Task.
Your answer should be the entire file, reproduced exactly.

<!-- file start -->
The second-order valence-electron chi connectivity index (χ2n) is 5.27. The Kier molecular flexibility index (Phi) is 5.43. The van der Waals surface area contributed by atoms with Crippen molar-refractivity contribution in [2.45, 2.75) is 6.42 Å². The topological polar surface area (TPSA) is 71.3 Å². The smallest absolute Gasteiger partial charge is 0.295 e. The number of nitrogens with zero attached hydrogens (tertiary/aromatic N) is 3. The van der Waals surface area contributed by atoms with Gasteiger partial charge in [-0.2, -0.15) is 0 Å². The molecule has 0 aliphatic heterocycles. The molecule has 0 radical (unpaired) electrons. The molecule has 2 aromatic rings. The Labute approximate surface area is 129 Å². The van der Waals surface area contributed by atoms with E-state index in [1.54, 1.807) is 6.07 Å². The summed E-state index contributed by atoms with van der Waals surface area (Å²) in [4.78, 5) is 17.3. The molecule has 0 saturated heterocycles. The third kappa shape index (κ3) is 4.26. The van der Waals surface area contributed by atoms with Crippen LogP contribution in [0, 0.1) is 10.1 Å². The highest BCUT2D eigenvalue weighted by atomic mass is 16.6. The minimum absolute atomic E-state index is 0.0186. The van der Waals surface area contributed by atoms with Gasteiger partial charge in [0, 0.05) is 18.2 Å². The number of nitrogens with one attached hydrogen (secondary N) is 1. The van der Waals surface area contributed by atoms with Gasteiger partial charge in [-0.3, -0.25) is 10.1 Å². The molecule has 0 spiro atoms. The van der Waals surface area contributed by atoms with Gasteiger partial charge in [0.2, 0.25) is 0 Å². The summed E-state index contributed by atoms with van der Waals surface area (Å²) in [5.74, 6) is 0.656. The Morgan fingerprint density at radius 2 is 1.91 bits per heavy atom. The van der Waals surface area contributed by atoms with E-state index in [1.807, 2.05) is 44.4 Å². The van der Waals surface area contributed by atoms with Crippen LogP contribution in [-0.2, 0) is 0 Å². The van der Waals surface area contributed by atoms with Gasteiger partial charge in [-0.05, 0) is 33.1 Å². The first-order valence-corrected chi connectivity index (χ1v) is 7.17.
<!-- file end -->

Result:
The second-order valence-electron chi connectivity index (χ2n) is 5.27. The Kier molecular flexibility index (Phi) is 5.43. The van der Waals surface area contributed by atoms with Crippen molar-refractivity contribution in [2.45, 2.75) is 6.42 Å². The topological polar surface area (TPSA) is 71.3 Å². The smallest absolute Gasteiger partial charge is 0.295 e. The number of nitrogens with zero attached hydrogens (tertiary/aromatic N) is 3. The van der Waals surface area contributed by atoms with Gasteiger partial charge in [-0.2, -0.15) is 0 Å². The molecule has 0 aliphatic heterocycles. The molecule has 0 radical (unpaired) electrons. The molecule has 2 aromatic rings. The Labute approximate surface area is 129 Å². The van der Waals surface area contributed by atoms with E-state index in [1.54, 1.807) is 6.07 Å². The summed E-state index contributed by atoms with van der Waals surface area (Å²) in [4.78, 5) is 17.3. The molecule has 0 saturated heterocycles. The third kappa shape index (κ3) is 4.26. The van der Waals surface area contributed by atoms with Crippen LogP contribution in [0, 0.1) is 10.1 Å². The highest BCUT2D eigenvalue weighted by atomic mass is 16.6. The minimum absolute atomic E-state index is 0.0186. The van der Waals surface area contributed by atoms with Gasteiger partial charge in [0, 0.05) is 18.2 Å². The number of nitrogens with one attached hydrogen (secondary N) is 1. The van der Waals surface area contributed by atoms with Gasteiger partial charge in [-0.3, -0.25) is 10.1 Å². The molecule has 0 spiro atoms. The van der Waals surface area contributed by atoms with Gasteiger partial charge in [0.2, 0.25) is 0 Å². The summed E-state index contributed by atoms with van der Waals surface area (Å²) in [5.74, 6) is 0.656. The Morgan fingerprint density at radius 2 is 1.91 bits per heavy atom. The van der Waals surface area contributed by atoms with E-state index in [1.807, 2.05) is 44.4 Å². The van der Waals surface area contributed by atoms with Crippen LogP contribution in [-0.2, 0) is 0 Å². The van der Waals surface area contributed by atoms with Gasteiger partial charge in [-0.05, 0) is 33.1 Å². The first-order valence-corrected chi connectivity index (χ1v) is 7.17.